Into to Religious Studies
Upon reading the book, Why Would Anyone Believe in God? Written by Justin L. Barrett, my mind had become expanded with new information about the origins and spread of belief in gods and God. Many factors are the cause of this belief, such as the ideas of agents and intuitions, that God-concepts are minimally counter intuitive, the detecting of supernatural agents by agency and theory of mind, circumstances that we give a religious notion such as social interactions, fortune and misfortune, and life after death, as well as the how with think of the supreme God from childhood, into adulthood. All of these circumstances give notion that a God or gods exist, whom which we seek to obey to the best of our ability. In my opinion, Barrett’s account of the causes of theistic belief implies belief in God is rational. I came to this conclusion because not only do we have an innate sense of a supreme being in childhood, but also many circumstances are humanly impossible, for example certain types of agents.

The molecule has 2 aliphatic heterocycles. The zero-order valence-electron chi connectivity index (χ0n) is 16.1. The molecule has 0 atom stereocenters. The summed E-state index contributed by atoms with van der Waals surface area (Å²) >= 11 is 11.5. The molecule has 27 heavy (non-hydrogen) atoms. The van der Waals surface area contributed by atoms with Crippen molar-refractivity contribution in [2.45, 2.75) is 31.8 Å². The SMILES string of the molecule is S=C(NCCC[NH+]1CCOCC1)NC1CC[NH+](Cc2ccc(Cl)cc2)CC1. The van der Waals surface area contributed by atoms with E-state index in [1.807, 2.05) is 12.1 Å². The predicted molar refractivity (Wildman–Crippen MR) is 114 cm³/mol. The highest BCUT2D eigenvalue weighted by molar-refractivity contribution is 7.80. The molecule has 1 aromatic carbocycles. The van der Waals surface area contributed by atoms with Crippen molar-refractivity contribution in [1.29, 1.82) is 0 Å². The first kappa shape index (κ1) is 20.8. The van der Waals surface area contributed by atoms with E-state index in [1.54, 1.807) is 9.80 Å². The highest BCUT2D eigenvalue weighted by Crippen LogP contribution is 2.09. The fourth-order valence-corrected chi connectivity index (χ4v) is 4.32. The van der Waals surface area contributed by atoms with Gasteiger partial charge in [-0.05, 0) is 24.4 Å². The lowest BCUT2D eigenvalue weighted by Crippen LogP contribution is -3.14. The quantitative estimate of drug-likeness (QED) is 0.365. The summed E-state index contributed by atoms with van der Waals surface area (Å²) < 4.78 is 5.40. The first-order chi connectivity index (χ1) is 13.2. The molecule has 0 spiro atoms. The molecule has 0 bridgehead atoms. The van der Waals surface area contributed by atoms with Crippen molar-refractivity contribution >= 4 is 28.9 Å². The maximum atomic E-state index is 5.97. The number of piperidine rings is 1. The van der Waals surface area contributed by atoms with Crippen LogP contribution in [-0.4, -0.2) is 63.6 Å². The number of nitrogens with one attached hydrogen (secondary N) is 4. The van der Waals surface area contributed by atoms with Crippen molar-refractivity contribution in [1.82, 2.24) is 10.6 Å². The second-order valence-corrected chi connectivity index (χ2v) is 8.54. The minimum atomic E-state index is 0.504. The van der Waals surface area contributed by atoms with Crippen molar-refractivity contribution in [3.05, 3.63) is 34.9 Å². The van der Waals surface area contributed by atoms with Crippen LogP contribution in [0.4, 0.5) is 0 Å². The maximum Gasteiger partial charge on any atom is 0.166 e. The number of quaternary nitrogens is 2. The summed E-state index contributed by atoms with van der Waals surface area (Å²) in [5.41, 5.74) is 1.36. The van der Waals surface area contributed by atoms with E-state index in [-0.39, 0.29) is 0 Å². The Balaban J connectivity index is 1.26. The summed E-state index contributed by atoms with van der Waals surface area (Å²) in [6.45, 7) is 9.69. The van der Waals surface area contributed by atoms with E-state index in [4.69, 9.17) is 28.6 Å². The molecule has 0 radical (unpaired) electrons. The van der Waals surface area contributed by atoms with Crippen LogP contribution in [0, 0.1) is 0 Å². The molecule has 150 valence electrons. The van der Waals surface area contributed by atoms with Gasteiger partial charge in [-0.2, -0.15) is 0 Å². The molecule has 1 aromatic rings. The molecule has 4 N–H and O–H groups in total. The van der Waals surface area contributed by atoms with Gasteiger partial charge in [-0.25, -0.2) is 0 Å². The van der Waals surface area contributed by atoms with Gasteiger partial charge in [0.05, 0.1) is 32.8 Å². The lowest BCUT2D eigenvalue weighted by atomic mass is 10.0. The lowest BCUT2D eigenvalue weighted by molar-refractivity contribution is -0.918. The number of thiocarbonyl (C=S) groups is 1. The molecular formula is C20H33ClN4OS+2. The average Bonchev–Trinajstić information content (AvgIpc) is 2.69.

One of the first main claims Barrett mentions in his book is that God concepts are minimally counter-intuitive and have inferential potential. According to Barrett, what qualifies a concept as MCI is determined by the nonreflective beliefs of categorizers and describers and because categorizers and describers operate essentially the same way in all people everywhere, what is MCI in one culture is also MCI in any other culture. MCI can include but is not limited to gods, ghosts, and spirits. This idea is rational because those who believe religion is a by-product claim that religious belief finds its origin as the result of the side-effects of a number of different cognitive faculties that we deploy non-consciously, individually, or if we combine these together, it should be clear how they might naturally lead to belief in God or gods. Another way in which MCIs are rational is because it requires belief, and when it is mixed with nonreflective belief the idea is more likely to be believable because it now has a foundation. In the book Barrett states, “The more mental tools with which an idea fits, the more likely it is to become a belief.” (26) Some MCIs can be believable by first opening up a broad range of mental tools which if deemed plausible become beliefs. In some cases it starts out as a reflective belief, then depending on situation could become a non-reflective belief. “These non-reflective beliefs often become the basis for the creation of reflective beliefs. The credibility of reflective beliefs is (non-reflectively) enhanced by close matches with the output of many different mental tools. The more mental tools (including those that store memories of experiences and communications) agree with the possibility that something is true, the more likely that idea becomes a reflectively embraced belief.” (30) This statement also explains why God concepts have inferential potential. Inferential potential ultimately backs the MCIs up. Anther rational statement Barrett used in his book was, “Being MCI doesn’t necessarily (though often does) mean the concept is non-natural or untrue. Arguably, plants that eat animals are MCI, yet several species of plants (such as Venus’s-flytraps) do so…A plant that eats animals is MCI but may not necessarily be unusual or bizarre. What amounts to a bizarre concept varies by individual experiences and cultural factors, whereas whether a concept is MCI does not.” (22) The rational idea of MCI is that because it is typically an intuitive assumption, it can in return be believable, remember able, and understandable. According to the notes “MCIs are captivating and memorable and so more likely to be passed on from one person to another and so become widespread.” (Ch.2) The next account Barrett presents is that the hyperactive agency detection device and theory of mind is easily detected and describe supernatural agents. HADD